Friday, October 9, 2009

Mahmoud Abbas collaborates with Israel and US to suppress the Goldstone report

This week the UN Human Rights Council in Geneva was to vote on a resolution to refer the report of the UN fact finding mission led by South African jurist Richard Goldstone to the UN Security Council for further action. Goldstone's investigation concluded that both Israel and Hamas committed war crimes during Israel's assault on Gaza in December 2008-January 2009. Israel and the US worked overtime to get the Human Rights Council to postpone considering the resolution for six months. Ha-Aretz correspondent Amira Hass reports that Palestinian Authority President Mahmoud Abbas instructed the PLO representative in Geneva to collaborate with the US-Israeli effort and abandon support for the resolution. Abbas's action aroused a storm of protest among Palestinians around the world (for an example of the vociferous Palestinian denunciations of Abbas see the editorial of Ali Abunimah on the Electronic Intifada website, Hass argues
that Abbas could have adopted the path of pursuing "negotiations as part of a popular struggle anchored in the language of the universal culture of equality and rights." Abandoning that option means that, "Hamas is the real national leadership." If this conclusion is correct, its implications are potentially far reaching. If the Palestinians who Israel is willing to negotiate with (in principle, even if not in practice) do not constitute a credible national leadership, then there is no prospect for a negotiated resolution of the conflict in the foreseeable future. – Joel Beinin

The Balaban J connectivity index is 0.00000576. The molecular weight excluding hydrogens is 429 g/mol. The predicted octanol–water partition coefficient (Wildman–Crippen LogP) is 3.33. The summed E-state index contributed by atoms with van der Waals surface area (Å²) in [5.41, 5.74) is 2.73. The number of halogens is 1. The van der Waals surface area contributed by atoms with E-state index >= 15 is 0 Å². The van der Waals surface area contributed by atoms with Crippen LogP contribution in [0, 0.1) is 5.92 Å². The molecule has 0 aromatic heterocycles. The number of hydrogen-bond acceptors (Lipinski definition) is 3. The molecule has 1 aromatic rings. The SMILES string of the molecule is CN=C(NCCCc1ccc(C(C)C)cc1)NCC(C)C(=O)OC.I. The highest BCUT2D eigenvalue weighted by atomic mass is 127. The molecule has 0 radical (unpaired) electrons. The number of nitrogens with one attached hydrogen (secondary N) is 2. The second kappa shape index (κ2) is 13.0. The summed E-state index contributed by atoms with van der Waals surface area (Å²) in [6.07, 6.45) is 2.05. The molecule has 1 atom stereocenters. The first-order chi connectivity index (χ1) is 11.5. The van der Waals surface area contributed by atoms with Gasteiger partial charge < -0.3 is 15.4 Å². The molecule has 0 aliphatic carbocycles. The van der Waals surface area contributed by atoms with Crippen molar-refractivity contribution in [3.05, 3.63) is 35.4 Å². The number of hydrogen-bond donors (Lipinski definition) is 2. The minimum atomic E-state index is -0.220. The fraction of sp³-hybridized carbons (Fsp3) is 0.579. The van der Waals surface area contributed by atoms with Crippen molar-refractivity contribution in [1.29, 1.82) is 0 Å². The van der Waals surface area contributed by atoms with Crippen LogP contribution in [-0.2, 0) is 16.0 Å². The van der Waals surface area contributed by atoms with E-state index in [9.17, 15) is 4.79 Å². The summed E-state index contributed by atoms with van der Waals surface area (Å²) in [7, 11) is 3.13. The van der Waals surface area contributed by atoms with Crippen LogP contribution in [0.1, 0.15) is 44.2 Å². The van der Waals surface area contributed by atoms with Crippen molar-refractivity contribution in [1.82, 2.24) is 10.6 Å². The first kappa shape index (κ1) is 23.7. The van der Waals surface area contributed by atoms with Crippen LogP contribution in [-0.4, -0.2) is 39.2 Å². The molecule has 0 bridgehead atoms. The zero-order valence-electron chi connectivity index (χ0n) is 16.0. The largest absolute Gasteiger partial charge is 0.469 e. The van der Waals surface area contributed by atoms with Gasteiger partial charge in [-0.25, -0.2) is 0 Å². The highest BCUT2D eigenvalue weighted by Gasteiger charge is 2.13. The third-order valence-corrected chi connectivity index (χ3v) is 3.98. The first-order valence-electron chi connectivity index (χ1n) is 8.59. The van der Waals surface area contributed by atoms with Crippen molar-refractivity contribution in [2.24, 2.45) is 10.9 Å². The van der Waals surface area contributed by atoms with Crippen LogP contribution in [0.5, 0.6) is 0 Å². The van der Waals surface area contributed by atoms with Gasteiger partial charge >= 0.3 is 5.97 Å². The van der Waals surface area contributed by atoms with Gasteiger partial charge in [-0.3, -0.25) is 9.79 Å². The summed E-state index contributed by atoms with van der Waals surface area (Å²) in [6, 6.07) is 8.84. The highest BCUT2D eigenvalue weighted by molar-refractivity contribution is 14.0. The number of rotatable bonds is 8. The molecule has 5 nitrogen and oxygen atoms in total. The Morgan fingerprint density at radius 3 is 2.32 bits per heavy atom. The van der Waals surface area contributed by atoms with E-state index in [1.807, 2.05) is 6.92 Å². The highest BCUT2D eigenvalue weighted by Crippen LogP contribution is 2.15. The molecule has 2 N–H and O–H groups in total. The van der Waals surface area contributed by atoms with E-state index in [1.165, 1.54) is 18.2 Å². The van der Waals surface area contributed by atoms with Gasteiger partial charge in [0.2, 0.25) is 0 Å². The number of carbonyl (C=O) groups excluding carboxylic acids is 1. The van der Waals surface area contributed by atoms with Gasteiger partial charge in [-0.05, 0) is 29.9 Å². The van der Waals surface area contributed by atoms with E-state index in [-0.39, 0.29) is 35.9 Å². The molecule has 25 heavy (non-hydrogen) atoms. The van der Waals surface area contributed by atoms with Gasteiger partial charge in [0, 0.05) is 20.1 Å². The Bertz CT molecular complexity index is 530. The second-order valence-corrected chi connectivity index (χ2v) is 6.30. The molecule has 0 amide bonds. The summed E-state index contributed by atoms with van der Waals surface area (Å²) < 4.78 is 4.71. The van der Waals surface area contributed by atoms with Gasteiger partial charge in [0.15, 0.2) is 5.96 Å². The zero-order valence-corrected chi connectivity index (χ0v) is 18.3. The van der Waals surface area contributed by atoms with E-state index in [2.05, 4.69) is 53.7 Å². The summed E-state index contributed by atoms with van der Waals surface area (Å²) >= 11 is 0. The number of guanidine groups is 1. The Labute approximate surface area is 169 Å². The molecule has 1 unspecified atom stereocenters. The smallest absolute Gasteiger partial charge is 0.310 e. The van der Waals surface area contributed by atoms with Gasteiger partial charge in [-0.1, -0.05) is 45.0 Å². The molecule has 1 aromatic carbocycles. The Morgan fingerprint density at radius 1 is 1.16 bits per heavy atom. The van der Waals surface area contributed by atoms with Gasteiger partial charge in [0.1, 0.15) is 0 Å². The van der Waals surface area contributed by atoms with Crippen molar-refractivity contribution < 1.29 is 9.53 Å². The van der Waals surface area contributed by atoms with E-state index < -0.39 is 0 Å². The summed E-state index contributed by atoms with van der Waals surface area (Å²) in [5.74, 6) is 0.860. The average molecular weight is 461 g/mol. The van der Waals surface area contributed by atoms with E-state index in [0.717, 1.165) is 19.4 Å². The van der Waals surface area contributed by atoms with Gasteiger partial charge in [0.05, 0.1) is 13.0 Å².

Ha-Aretz, Oct. 7, 2009

Mahmoud Abbas' Chronic Submissiveness

By Amira Hass

In a single phone call to his man in Geneva, Mahmoud Abbas has demonstrated his disregard for popular action, and his lack of faith in its accumulative power and the place of mass movements in processes of change.

For nine months, thousands of people - Palestinians, their supporters abroad and Israeli anti-occupation activists - toiled to ensure that the legacy of Israel's military offensive against Gaza would not be consigned to the garbage bin of occupying nations obsessed with their feelings of superiority.

Thanks to the Goldstone report, even in Israel voices began to stammer about the need for an independent inquiry into the assault. But shortly after Abbas was visited by the American consul-general on Thursday, the leader of the Palestine Liberation Organization got on the phone to instruct his representative on the United Nations Human Rights Council to ask his colleagues to postpone the vote on the adoption of the report's conclusions.

Heavy American pressure and the resumption of peace negotiations were the reasons for Abbas' move, it was said. Palestinian spokespeople spun various versions over the weekend in an attempt to make the move kosher, explaining that it was not a cancelation but a six-month postponement that Abbas was seeking.